Rail Fence Cipher

The Rail Fence Cipher is a transposition cipher, which rearranges the plaintext letters by drawing them in a way that they form a shape of the rails of an imaginary fence.


The Rail Fence Cipher was invented in ancient times. It was used by the Greeks, who created a special tool, called scytale, to make message encryption and decryption easier. Currently, it is usually used with a piece of paper. The letters are arranged in a way which is similar to the shape of the top edge of the rail fence.


To encrypt the message, the letters should be written in a zigzag pattern, going downwards and upwards between the levels of the top and bottom imaginary rails. The shape that is formed by the letters is similar to the shape of the top edge of the rail fence.

Next, all the letters should be read off and concatenated, to produce one line of ciphertext. The letters should be read in rows, usually from the top row down to the bottom one.

The secret key is the number of levels in the rail. It is also a number of rows of letters that are created during encryption. This number cannot be very big, so the number of possible keys is quite limited.

For example, let us encrypt a name of one of the countries in Europe: The United Kingdom. Let's assume that the secret key is 3, so three levels of rails will be produced.

First, we will remove the empty spaces, and encrypt only the capitalized letters:


Next, the plaintext letters will form the shape of the fence:


Then, the letters should be read row by row, starting from the top one. Finally, they ought to be concatenated to form one ciphertext message. In our example, the calculated ciphertext sequence would be:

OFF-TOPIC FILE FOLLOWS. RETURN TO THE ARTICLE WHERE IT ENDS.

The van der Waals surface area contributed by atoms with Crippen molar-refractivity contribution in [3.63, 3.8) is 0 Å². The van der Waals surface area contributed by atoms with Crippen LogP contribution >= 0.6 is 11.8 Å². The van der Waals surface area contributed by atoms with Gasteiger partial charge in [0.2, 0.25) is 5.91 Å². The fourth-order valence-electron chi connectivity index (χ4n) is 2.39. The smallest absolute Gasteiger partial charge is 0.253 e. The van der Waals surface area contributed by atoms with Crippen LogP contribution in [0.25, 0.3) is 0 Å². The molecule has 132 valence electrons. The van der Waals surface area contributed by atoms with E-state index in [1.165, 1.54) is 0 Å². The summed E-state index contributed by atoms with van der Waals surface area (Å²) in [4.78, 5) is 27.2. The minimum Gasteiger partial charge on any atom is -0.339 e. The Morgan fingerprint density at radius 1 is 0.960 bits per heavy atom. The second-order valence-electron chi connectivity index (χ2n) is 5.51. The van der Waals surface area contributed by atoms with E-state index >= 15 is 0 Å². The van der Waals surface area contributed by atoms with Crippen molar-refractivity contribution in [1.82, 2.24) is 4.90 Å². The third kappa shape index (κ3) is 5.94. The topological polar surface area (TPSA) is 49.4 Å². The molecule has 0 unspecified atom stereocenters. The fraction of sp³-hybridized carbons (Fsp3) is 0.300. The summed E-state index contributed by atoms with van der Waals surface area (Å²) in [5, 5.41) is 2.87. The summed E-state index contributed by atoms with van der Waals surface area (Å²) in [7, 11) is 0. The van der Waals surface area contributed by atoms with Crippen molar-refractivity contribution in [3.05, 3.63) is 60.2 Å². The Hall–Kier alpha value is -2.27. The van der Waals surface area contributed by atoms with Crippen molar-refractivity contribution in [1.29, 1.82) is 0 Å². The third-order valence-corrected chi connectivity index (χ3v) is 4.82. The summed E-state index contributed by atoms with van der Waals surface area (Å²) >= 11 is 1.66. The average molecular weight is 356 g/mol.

To decrypt the message, the receiver should know the secret key, that is the number of levels of the rail. Based on the number of rows and the ciphertext length, it is possible to reconstruct the grid and fill it with letters in the right order (that is, in the same way as used by the sender during encryption).

Security of the Rail Fence Cipher

Ciphertexts produced by transposition ciphers are relatively easy to recognize, because the frequency distribution of all ciphertext alphabet letters is the same as in plain messages written in the same language.

Due to the small number of possible keys, the Rail Fence Cipher can be broken quite easily by using brute force attacks. The attacker should check all the practicable numbers of rail levels, that might have been using during encryption.


The encryption function in the Rail Fence Cipher performs two major steps. First, the letters are entered into a table, that represents the imaginary fence. Then, the letters should be read off in rows.

Below, there is a JavaScript function which performs encryption of the input message and returns the result. Note, that rowNumber input parameter is determined by the cipher's secret key:

function encrypt(messageInput, rowNumber) {
  var messageOutput = '';

  var fanceTable = [];
  for (var pos = 0; pos < rowNumber; ++pos) {
    fanceTable[pos] = [];

  // First, enter the letters into the fence table:

  var r = 0;
  var direction = 1;

  for (var c = 0; c < messageInput.length; ++c) {

    if (((r == rowNumber - 1) && (direction == 1)) ||
        ((r == 0) && (direction == -1))) {
      direction = -direction;

    r = r + direction;

  // Then, read off the ciphertext:

  var row = 0;
  while (row < rowNumber) {
    for (var pos = 0; pos < fanceTable[row].length; ++pos) {
      messageOutput = messageOutput.concat(fanceTable[row][pos]);

  return messageOutput;

You may try out the Rail Fence Cipher online on Crypto-Online website.